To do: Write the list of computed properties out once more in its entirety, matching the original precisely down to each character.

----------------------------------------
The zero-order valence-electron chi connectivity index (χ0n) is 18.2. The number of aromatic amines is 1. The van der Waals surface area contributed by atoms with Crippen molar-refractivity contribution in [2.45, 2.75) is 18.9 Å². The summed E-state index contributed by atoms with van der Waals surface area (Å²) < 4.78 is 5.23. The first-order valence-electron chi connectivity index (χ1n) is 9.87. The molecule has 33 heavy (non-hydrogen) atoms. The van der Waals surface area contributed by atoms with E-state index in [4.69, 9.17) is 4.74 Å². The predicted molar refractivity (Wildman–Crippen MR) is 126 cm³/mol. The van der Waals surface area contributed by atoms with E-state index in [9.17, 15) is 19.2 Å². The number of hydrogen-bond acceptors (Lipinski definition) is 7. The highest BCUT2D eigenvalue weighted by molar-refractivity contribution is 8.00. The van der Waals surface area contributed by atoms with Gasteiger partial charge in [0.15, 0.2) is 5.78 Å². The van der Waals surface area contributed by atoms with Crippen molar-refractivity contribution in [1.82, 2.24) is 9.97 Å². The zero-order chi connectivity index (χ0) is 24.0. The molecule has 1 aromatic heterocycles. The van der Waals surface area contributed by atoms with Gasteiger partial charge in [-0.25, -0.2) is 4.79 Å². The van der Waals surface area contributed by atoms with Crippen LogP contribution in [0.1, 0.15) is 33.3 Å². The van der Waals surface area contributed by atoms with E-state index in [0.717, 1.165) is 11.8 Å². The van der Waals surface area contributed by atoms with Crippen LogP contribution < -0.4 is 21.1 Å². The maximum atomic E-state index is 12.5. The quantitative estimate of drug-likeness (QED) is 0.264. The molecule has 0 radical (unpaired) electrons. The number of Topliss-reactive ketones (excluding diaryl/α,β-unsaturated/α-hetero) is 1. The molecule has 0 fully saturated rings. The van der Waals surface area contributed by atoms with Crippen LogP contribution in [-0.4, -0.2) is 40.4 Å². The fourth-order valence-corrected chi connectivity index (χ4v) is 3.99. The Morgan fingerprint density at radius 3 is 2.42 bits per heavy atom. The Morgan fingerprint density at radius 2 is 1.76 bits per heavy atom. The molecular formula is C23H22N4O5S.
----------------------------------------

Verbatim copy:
The zero-order valence-electron chi connectivity index (χ0n) is 18.2. The number of aromatic amines is 1. The van der Waals surface area contributed by atoms with Crippen molar-refractivity contribution in [2.45, 2.75) is 18.9 Å². The summed E-state index contributed by atoms with van der Waals surface area (Å²) < 4.78 is 5.23. The first-order valence-electron chi connectivity index (χ1n) is 9.87. The molecule has 33 heavy (non-hydrogen) atoms. The van der Waals surface area contributed by atoms with E-state index in [4.69, 9.17) is 4.74 Å². The predicted molar refractivity (Wildman–Crippen MR) is 126 cm³/mol. The van der Waals surface area contributed by atoms with E-state index in [9.17, 15) is 19.2 Å². The number of hydrogen-bond acceptors (Lipinski definition) is 7. The highest BCUT2D eigenvalue weighted by molar-refractivity contribution is 8.00. The van der Waals surface area contributed by atoms with Gasteiger partial charge in [0.15, 0.2) is 5.78 Å². The van der Waals surface area contributed by atoms with Crippen molar-refractivity contribution in [1.82, 2.24) is 9.97 Å². The zero-order chi connectivity index (χ0) is 24.0. The molecule has 1 aromatic heterocycles. The van der Waals surface area contributed by atoms with Gasteiger partial charge in [-0.25, -0.2) is 4.79 Å². The van der Waals surface area contributed by atoms with Crippen LogP contribution in [0.1, 0.15) is 33.3 Å². The van der Waals surface area contributed by atoms with E-state index in [0.717, 1.165) is 11.8 Å². The van der Waals surface area contributed by atoms with Crippen LogP contribution < -0.4 is 21.1 Å². The maximum atomic E-state index is 12.5. The quantitative estimate of drug-likeness (QED) is 0.264. The molecule has 0 radical (unpaired) electrons. The number of Topliss-reactive ketones (excluding diaryl/α,β-unsaturated/α-hetero) is 1. The molecule has 0 fully saturated rings. The van der Waals surface area contributed by atoms with Crippen LogP contribution in [-0.4, -0.2) is 40.4 Å². The fourth-order valence-corrected chi connectivity index (χ4v) is 3.99. The Morgan fingerprint density at radius 3 is 2.42 bits per heavy atom. The Morgan fingerprint density at radius 2 is 1.76 bits per heavy atom. The molecular formula is C23H22N4O5S.